Once upon a corporate life, in the heyday of "do more with less," I had my weekly status meeting with my boss. We were dusting off the ashes of surviving the latest layoffs and trying to squeeze everybody else's "Priority 1" into our already overbooked schedules. I showed her my "escalations" list and her face went blank. Two heartbeats later, she took my hand, looked me dead in the eye and said,
"Let the process break."
Wut? My overworked brain didn't grok what she was saying. Was she setting me up to fail? Was she putting me on the firing list? (She wasn't.)
"No one knows how badly things are broken if you keep bending over backwards to fix them.
Let things break.
Projects will either get scrapped because they weren't really that important
or they'll be properly resourced."
Twenty-ish years later and I still think of that moment, that lesson, that sanity-saving insight.
This week, I'm wondering if we, as a nation, can see how continuously and consistently screwed over we are by industry and politics that real change, beneficial change, will come from it. For example, is our healthcare industry broken enough now that for-profit health will be replaced by actual care? We're good, sort of, with the actual care providers: the nurses, the doctors, the orderlies, the environmental services. But the insurers? The administrators? The bloated bureaucracy feeding off our human problems? Have we learned our lessons yet? Or will we have to see the tens of thousands of dollars charged by insurance companies for a COVID-19 patient being treated by an "out of network" ER doc? How about the privilege of being charged a couple grand for being denied a test? Oh, then there are the lab bills because the tests are being processed by facilities who didn't pre-negotiate a contract with the insurer. And don't think for one moment the inflated cost of the PPEs that are in such staggering short supply isn't going to show up a patient's bill. Hospital stays are over $15k/night before beds ran out; tack on ICU, ventilator, and the battery of drugs they hope will work and you're over $20k/night, easy. That's if you're lucky enough to be "chosen to live." Better hope your insurer allows the doctor to sedate you if you draw the short straw, since you can't breathe and are drowning in your own blood and fluids.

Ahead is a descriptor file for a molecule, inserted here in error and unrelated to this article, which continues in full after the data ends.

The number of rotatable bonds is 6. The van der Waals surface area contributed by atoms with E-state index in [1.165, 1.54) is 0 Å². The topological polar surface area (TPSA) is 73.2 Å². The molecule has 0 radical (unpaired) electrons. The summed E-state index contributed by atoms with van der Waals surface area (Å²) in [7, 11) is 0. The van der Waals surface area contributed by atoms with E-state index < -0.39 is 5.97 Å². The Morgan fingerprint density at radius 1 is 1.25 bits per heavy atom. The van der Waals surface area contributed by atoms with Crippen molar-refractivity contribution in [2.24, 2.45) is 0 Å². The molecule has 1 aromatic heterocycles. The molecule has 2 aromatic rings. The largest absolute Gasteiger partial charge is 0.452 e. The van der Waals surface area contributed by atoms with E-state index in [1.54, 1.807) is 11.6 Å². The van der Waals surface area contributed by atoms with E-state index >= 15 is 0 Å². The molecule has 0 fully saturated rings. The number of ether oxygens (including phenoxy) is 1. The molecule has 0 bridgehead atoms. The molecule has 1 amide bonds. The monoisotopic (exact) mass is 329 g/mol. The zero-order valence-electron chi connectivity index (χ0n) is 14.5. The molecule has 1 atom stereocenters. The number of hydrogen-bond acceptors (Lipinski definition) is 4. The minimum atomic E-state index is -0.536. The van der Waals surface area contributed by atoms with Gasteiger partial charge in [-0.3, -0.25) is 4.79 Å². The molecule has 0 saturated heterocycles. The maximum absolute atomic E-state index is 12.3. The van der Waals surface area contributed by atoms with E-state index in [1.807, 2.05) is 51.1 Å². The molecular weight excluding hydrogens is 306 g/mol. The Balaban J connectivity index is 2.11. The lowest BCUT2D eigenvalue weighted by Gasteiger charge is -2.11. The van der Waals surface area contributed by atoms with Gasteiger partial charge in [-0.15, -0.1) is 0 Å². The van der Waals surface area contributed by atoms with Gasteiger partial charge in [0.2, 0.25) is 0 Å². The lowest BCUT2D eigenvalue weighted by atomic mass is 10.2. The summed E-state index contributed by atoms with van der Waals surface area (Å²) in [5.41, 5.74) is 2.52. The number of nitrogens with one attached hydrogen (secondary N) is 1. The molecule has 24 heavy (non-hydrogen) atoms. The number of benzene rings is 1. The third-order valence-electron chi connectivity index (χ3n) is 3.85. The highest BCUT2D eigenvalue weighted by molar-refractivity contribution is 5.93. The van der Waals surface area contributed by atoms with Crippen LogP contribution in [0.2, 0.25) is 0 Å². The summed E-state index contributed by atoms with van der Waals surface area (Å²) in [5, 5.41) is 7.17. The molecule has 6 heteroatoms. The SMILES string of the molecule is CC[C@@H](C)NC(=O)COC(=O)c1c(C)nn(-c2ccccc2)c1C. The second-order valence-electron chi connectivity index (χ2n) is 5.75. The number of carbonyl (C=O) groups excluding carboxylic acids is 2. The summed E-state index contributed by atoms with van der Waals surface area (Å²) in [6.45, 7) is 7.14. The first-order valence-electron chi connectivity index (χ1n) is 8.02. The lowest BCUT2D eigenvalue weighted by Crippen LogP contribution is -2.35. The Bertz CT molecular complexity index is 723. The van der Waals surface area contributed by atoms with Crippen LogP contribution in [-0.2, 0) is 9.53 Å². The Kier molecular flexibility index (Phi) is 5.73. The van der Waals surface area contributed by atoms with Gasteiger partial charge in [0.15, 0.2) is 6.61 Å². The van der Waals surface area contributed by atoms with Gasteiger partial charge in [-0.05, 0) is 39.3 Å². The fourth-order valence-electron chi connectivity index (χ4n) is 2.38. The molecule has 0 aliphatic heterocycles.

Gods forbid you survive the worst of this because now you have a pre-existing condition and a government that's bound and determined to make sure you aren't entitled to healthcare because someone will actually have to treat you...which means less money in the pockets of the industry CEOs and stockholders. You can get in line behind the mass shooting survivors, coal miners, cancer patients, military, civilian DOD injured in the line of duty, and 50% of the non-senior citizenry.
And if you don't have insurance? Bankruptcy is your only option. (No, suicide won't help you; your bills get passed on to your family.) Congrats, you get to lose everything! Hope you're not looking to the government to help with that homelessness problem. What's that? Scar tissue on your lungs? Can't breathe without aid? You want welfare? Are you kidding? You think you're some multinational corporation entitled to government bailouts? Bootstraps, boyo!
Is 30k dead from a pandemic enough to prove that the healthcare industry is broken? Will it take 300k dead to make the shift? 3 million? 30 million? What's the magic number that makes us as a nation say, "enough"? What is the number that finally frightens the politicians into doing what's right for the people instead of the corporations? The motivation has got to be fear because ethics isn't working and neither is shame.
Sadly, I don't think we've reached the tipping point. I don't think the tragedy is real to enough of us to affect change. Not yet. Not enough to last through November, certainly.
Don't let this screed make you horribly depressed, I hope it makes you angry. Angry enough that whenever you can push for change, you push. HARD.